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Fields & Applications Mass Spectrometry, Clinical

Elemental Creativity

Why did you go into mass spectrometry?

During my PhD at Natal University in South Africa, we were visited by Carl Djerassi. I was doing natural products research at the time, and told him I wasn’t making much progress in finding the structure of a certain alkaloid using chemical methods. He asked me for a sample, took it back to Stanford, and recorded a mass spectrum. Ten days later my professor received an air letter with the structure. It was obvious that I had to work with mass spectrometry after that!

What was mass spectrometry like back then?

Well, when I went to the University of Cambridge in 1965 to continue my PhD studies, there weren’t any commercial mass spectrometers – just home-built systems. A commercial instrument came soon after I started – and so I got to use one of the first – it wasn’t until the instruments of this time that organic chemistry and MS first properly “met,” and measurement of exact masses was accepted as a substitute for CHN elemental analysis.

What does your research group focus on?

We work on instrumental development, but that’s really a means to an end. One of the merits of analytical chemistry is that it’s at the center of all chemistry – almost anything is fair game. You could say we mostly do measurements – but it wouldn’t be true. We don’t simply record mass spectra (that’s just the tip of the iceberg), and we seldom do classical chemical analysis. We work much more on reactions, and on disease diagnostics with MS, to infer in vivo properties of biological systems. We also study the chemical reactions of charged with uncharged species in and on the surface of microdroplets.

What do you most enjoy about your work?

I love that my research group is essentially a band of hunter-gatherers, seeking out information and monetary resources. Internally, we’re seeking to understand, or waiting for inspiration... But maybe the biggest surprise to me in my career is the amount of external hunting required; we cross the globe to exchange information about research. It’s a strange way to hunt, but it strengthens a shared enterprise.

How has research changed throughout your career?

Being an academic used to mean being semi-cloistered – to give you the time and leisure to think. As research became a larger component of society and a major part of the economy, it could no longer be ignored or left “uncontrolled.” People came to depend on the state for funding, and so research became woven into the control mechanisms that run the rest of society. It’s a very different enterprise now, and not without benefit – the successful implementation of ideas for societal good is definitely something to be welcomed.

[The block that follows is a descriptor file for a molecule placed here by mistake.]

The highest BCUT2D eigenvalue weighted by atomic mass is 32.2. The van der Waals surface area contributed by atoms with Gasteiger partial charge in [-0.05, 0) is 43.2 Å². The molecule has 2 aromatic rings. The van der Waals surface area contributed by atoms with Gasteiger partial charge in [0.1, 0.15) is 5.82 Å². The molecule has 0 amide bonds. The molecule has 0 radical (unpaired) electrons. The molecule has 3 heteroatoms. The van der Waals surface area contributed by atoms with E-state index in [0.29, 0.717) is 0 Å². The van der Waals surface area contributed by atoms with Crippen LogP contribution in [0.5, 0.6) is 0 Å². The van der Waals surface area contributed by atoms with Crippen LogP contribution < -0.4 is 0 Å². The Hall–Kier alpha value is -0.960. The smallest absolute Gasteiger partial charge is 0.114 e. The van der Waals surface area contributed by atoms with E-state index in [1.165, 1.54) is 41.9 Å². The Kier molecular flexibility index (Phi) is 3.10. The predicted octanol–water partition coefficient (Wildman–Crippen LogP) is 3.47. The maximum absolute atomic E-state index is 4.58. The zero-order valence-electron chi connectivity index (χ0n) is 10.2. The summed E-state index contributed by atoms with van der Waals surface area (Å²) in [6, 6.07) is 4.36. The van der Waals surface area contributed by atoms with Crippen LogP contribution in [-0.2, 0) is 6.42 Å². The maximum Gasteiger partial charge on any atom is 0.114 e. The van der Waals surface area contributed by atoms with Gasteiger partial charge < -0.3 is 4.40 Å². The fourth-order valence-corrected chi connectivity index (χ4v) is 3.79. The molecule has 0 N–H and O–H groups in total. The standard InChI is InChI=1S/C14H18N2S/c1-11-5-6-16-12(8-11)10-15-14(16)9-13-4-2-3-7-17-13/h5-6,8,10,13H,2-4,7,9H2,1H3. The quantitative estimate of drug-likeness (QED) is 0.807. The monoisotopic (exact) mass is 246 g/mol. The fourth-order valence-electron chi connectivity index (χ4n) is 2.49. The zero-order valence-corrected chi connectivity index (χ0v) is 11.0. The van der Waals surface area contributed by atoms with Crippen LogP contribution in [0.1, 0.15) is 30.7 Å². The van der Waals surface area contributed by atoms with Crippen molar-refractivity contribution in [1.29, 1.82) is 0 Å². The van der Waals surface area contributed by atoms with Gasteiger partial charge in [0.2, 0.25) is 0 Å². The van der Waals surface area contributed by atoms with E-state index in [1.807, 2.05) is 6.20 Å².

What’s the main contribution of mass spec?

It has evolved into the major methodology in analytical – and pretty much all of biomedical – science. The reasons are simple. If you’ve got charges on molecules, you can handle them, move them around and measure them much more easily; that fact, plus the sensitivity, broad applicability and high specificity with which you can identify particular species means that MS has huge potential, only some of which has been realized. For example, we are just starting to see the emerging capabilities of MS in making medical diagnoses in the clinic.

In my lab we are focused on intrasurgical tissue analysis using desorption electrospray ionization mass spectrometry. It’s the easiest type of MS imaginable; low resolution, low performance, simple single-stage instrumentation, and yet you get a huge amount of information from the distributions of lipids and other small molecules. Diagnosing the disease state of brain tissue during brain surgery in a couple of minutes is actually “state of the art” – but it’s done with instrumentation several generations behind.

How do you envisage the next few years?

I would say one big change is that MS will transition from being a predominantly analytical technique to a synthetic technique. Unlike other forms of spectrometry or spectroscopy, MS is based on matter, which happens to have charge. It can be individual atoms and collections of molecules, or it can be organized collections of proteins. It’s only natural that MS should be an important component of bond-forming chemistry. People may dislike the term “mass spec synthesis,” but it emphasizes its versatility. I think that this is one of the major directions in which MS will go – it will begin to shed its purely analytical cloak and take on others.

You have said before that unhappiness makes for a successful inventor…

I’ve always found research to be extremely emotional – a world apart from the cold and rational stereotype of the scientist. Grappling with problems, as well as concepts and ideas you’d like to make a reality, sometimes takes a long time; for example, we first tried ion soft landing in 1976, but it wasn’t till the 1990s that we were successful. We also worked on surface-induced dissociation, which was laughed at for decades, but has now been found to have really important applications. There is an emotional drive that comes from getting difficult experiments to work – and an equally strong emotional reaction when you fail. Musicians or poets occasionally succeed in saying something – but most of the time they don’t. The same could be said for scientists. I have always been agnostic as to discipline. I’m happy for any measure of creativity – whether it’s in poetry or mass spectrometry.

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About the Author
R. Graham Cooks

Henry Bohn Hass Distinguished Professor of Chemistry, Aston Laboratory of Mass Spectrometry, Purdue University, USA.

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